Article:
I was lucky enough to be put in touch with the team at St John the Baptist church in Little Missenden in the Chilterns who were putting in a stage 2 bid to the Heritage Lottery Fund for the conservation and interpretation of their impressive set of medieval wall paintings this autumn.
Little Missenden is a pretty little village that is most famous for being the set of the Vicar of Dibley and Midsomer Murders. It was on the main road from London to Aylesbury but the village has since been bypassed and now nestles in some obscurity alongside the A413 north of Amersham and south of Great Missenden (of Roald Dahl fame).
The village was mentioned in the Domesday Book of 1086 and the parish church is even older than that, with the central build dating back to between AD 950 and 1000, firmly in the late Anglo-Saxon period. The build does incorporate some Roman brick, suggesting a villa was nearby. The Chilterns was certainly a popular place for Roman villas, with examples known at Latimer, Mantles Green Meadow in Amersham, Hambleden, Yewden and Bledlow in Buckinghamshire alone.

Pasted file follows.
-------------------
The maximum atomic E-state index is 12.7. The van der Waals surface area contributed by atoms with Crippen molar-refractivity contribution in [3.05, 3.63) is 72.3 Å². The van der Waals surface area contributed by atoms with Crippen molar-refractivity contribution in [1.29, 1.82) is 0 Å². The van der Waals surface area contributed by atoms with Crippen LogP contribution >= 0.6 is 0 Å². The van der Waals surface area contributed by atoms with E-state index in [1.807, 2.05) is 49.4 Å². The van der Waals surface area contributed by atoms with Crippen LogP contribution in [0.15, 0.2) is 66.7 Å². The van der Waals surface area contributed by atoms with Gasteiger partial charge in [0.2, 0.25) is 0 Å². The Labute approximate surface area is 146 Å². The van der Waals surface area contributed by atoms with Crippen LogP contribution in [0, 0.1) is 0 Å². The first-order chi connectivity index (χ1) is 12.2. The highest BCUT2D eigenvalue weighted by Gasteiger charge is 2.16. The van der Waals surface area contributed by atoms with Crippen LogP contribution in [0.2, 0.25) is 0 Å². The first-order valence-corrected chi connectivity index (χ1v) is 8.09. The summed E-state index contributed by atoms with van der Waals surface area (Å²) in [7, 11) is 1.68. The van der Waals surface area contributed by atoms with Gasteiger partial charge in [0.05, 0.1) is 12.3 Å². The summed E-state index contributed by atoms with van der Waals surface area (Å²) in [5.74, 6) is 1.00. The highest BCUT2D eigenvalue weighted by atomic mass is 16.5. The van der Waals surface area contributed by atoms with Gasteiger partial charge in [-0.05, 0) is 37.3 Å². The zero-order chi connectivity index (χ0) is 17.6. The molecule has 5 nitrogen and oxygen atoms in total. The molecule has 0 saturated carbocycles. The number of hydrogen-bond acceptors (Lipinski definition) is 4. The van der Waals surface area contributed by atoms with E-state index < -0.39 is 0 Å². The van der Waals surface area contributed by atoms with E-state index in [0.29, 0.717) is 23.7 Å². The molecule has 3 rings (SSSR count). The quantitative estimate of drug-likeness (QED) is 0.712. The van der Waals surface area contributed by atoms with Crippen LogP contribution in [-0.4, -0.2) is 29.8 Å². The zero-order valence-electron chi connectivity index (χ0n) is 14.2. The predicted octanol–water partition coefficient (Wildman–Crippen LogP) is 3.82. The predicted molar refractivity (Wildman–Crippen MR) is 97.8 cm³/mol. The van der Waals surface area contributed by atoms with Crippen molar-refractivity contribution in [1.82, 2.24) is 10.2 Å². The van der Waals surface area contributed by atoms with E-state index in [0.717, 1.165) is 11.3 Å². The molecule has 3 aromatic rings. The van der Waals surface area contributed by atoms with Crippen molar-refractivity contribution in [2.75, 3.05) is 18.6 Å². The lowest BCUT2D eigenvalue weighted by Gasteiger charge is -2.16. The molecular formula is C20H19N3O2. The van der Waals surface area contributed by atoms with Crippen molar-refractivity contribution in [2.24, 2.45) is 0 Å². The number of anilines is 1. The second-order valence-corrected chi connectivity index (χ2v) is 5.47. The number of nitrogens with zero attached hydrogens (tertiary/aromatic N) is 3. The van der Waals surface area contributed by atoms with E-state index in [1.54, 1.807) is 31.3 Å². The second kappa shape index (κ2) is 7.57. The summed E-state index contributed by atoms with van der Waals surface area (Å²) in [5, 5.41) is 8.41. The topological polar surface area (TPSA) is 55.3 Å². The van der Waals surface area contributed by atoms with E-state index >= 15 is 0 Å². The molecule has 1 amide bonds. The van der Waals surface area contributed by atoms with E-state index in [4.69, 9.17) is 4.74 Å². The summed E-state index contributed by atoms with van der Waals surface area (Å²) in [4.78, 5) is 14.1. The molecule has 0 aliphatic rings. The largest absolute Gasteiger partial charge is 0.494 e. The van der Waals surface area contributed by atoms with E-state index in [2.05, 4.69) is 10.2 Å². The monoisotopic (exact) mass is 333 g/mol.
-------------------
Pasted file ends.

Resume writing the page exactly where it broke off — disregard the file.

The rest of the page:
But what is even more amazing about St John the Baptist church are the wall paintings that date variously from the 12th to 17th centuries. The most striking painting is a larger than life size St Christopher with the infant Jesus on his shoulder. This painting is directly opposite the door as you come in, a deliberate placing for travellers to genuflect to while passing the open door of the church. Around him is the story of St Catherine told in cartoon form.
Some members of the congregation have got together to write a bid for funding to help conserve the paintings and promote them to the public more widely, and I was asked to help develop their ideas for involving schools, families and young people. I very much hope the church gets the money as the paintings are amazing and should be shared more widely. They are devising a very innovative lighting scheme that will be accessed via smartphone technology so any visitor will be able to light up the part of the church they want to see more clearly. There will also be activities for schools and families to engage more meaningfully with the extraordinary paintings and the story of the church.
Good luck Little Missenden church!
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